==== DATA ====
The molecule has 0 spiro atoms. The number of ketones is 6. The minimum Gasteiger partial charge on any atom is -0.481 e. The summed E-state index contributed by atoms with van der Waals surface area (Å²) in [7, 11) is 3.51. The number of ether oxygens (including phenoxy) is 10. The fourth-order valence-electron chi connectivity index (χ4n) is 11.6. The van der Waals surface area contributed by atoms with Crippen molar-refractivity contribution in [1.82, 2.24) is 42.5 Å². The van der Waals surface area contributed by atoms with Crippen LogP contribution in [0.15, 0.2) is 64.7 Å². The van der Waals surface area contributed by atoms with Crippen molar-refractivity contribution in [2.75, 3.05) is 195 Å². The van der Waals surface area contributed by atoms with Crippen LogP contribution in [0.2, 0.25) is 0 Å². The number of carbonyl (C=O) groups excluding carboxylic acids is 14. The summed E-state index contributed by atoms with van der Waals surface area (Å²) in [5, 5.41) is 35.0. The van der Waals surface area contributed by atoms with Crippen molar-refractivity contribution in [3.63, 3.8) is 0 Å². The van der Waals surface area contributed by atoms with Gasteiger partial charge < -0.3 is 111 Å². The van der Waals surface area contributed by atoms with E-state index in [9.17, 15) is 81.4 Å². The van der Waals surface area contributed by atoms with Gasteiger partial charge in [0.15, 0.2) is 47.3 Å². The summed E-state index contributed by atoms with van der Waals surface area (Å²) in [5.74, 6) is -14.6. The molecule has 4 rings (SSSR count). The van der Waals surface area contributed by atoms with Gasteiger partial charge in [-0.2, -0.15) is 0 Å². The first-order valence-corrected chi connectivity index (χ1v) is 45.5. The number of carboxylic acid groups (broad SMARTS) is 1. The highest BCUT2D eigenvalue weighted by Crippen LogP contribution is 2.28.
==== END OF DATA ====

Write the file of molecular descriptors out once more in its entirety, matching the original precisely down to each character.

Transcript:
The molecule has 0 spiro atoms. The number of ketones is 6. The minimum Gasteiger partial charge on any atom is -0.481 e. The summed E-state index contributed by atoms with van der Waals surface area (Å²) in [7, 11) is 3.51. The number of ether oxygens (including phenoxy) is 10. The fourth-order valence-electron chi connectivity index (χ4n) is 11.6. The van der Waals surface area contributed by atoms with Crippen molar-refractivity contribution in [1.82, 2.24) is 42.5 Å². The van der Waals surface area contributed by atoms with Crippen LogP contribution in [0.15, 0.2) is 64.7 Å². The van der Waals surface area contributed by atoms with Crippen molar-refractivity contribution in [2.75, 3.05) is 195 Å². The van der Waals surface area contributed by atoms with Crippen LogP contribution in [0.2, 0.25) is 0 Å². The number of carbonyl (C=O) groups excluding carboxylic acids is 14. The summed E-state index contributed by atoms with van der Waals surface area (Å²) in [5, 5.41) is 35.0. The van der Waals surface area contributed by atoms with Crippen molar-refractivity contribution in [3.63, 3.8) is 0 Å². The van der Waals surface area contributed by atoms with Gasteiger partial charge < -0.3 is 111 Å². The van der Waals surface area contributed by atoms with E-state index in [9.17, 15) is 81.4 Å². The van der Waals surface area contributed by atoms with Gasteiger partial charge in [0.15, 0.2) is 47.3 Å². The summed E-state index contributed by atoms with van der Waals surface area (Å²) in [5.74, 6) is -14.6. The molecule has 4 rings (SSSR count). The van der Waals surface area contributed by atoms with Gasteiger partial charge in [-0.2, -0.15) is 0 Å². The first-order valence-corrected chi connectivity index (χ1v) is 45.5. The number of carboxylic acid groups (broad SMARTS) is 1. The highest BCUT2D eigenvalue weighted by Crippen LogP contribution is 2.28.